Measuring PR in metrics your leaders will understand

New skills are needed to prove success as the creative side of PR merges with analytics. So make friends with your data-smart colleagues.

David B. Rockland has advice for PR warriors that will not only perk up your workday, but also improve your standing in your organization: Make some new friends.

Public relations pros tend to be right-brain types, eager to apply their creativity to a campaign, says the chief executive of Ketchum Global Research & Analytics.

So they should befriend the left-brain, analytical types who can help target the approach and prove results, Rockland says in the talk, “From Barcelona to Integration: Powerful Measurement Principles for Superior PR Programs.” The speech can be viewed free courtesy of Nasdaq Media Intelligence and Ragan Communications.

“See if you have a market research group somewhere in your organization, and make them your best friend,” Rockland says.

He describes the integrated marketing world that has evolved with the writing of Barcelona Principles—a global, overarching framework for how one should approach communications measurement. In the past 15 years, PR measurement has gone from clipping articles to using data to improve organizational performance and drive sales, says Rockland, who led a group of scores of professionals who drafted the Barcelona Principles.

View Rockland’s entire speech for free.

Measure in the language the bosses speak

PR must get away from metrics such as impressions and advertising value equivalency, which mean nothing to the leadership of an organization, Rockland says. Measure in a language your company or organization already speaks.

“Who are you trying to get to?” he says. “What about them is going to be different when you’re done? … And by when is this going to happen.”

He contrasts a list of good versus bad goals. Among them:

Bad: Drive media coverage.

Good: Through targeted media relations, reach 10 million target audience members by the end of the year. Deliver messages in 60 percent of all coverage.

In bad goals, he notes, there are no numbers or dates. The good ones predict what a campaign seeks to do and how its success can be measured.

But what about those free spirits who entered PR because of their creativity, not their slide-rule smarts? Luckily, the profession needs both sets of skills.

Use the data you’ve got

“It isn’t just about the numbers,” Rockland says. “It’s also about what makes people tick—and it is definitely not just about big data. We’ve got way too much talk about big data. Figure out first what you do with the little data that you’ve already got.”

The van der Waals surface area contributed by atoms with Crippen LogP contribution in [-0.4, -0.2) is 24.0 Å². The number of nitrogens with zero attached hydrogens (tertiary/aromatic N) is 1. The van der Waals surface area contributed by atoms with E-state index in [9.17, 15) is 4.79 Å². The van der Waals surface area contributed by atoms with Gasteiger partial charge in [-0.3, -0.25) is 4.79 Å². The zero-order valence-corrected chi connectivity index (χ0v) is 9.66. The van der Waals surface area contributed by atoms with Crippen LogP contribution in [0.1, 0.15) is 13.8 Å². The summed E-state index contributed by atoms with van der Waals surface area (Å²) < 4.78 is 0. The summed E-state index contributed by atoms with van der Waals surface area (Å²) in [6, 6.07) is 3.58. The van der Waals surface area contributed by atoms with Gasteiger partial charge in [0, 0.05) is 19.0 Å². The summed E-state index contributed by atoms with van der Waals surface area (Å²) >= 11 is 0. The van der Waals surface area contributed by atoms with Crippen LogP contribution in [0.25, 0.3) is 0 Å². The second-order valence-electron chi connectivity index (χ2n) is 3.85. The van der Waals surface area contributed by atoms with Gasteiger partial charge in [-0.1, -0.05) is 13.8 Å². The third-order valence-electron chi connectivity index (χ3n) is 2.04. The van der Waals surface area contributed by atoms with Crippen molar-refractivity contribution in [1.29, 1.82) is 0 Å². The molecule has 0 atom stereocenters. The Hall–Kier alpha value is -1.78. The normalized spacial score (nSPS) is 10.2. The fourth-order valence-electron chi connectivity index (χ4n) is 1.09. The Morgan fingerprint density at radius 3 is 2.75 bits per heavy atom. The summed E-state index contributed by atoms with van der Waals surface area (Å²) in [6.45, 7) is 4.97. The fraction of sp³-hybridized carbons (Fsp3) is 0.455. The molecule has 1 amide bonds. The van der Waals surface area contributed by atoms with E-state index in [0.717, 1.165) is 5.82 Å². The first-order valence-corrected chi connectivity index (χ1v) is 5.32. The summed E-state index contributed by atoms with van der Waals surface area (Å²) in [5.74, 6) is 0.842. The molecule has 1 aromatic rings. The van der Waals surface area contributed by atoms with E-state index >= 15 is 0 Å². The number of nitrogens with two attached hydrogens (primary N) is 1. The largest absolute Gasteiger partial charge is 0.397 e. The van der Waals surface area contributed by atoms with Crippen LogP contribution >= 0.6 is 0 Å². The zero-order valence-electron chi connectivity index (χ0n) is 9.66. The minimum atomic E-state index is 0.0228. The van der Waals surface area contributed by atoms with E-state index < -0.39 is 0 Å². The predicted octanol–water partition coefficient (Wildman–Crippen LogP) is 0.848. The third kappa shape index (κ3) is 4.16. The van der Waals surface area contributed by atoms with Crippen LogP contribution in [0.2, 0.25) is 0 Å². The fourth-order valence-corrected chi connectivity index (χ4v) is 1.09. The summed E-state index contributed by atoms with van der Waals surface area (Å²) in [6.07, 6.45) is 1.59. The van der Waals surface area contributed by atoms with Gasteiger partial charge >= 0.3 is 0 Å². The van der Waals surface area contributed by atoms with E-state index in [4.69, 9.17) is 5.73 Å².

Example? Rockland was working with the Leukemia & Lymphoma Society, which successfully fundraised through volunteers who would get friends and relatives to pledge money when they ran run half- or full marathons. The return diminished as other organizations started copying the sports sponsorship tactic.

The organization had a lot of data; it just didn’t know what to do with it, Rockland says. The society knew how many people signed up for races in 56 markets nationwide, and how much was raised through direct mail, radio, online, and point-of-purchase, meaning displays in places such as Sports Authority or Walmart.

“We were able to say, for every thousand dollars you spend in each market for these four different channels, here’s how many leads you end up getting,” Rockland says.

Ketchum found that by reallocating money, the society would get 3,000 new leads. That equals $8.2 million for blood cancer research-based on conclusions from data the organization already had.

“One of the things we find a lot with our clients is they have all the data,” Rockland says. “It is rare I’m ever with a client and I say, ‘You are data poor.’ The vast majority of the time with clients what we’re saying is, ‘You’re data rich. You are analytics poor.'”

PR wants to be at seated at the adult table, but it often gets relegated to the kids table. It doesn’t have to be like that.

If you have the data and analytics to prove it, measurement can prove you belong with the grownups of “the C-suite,” Rockland says, referring to the executives with a C in their title, such as the chief executive officer and chief marketing officer.

The field, he says, “is really at the point where we really can demonstrate the things we wanted to demonstrate to get at the big guys’ table, to get at the C-suite table.”

View Rockland’s entire speech for free.

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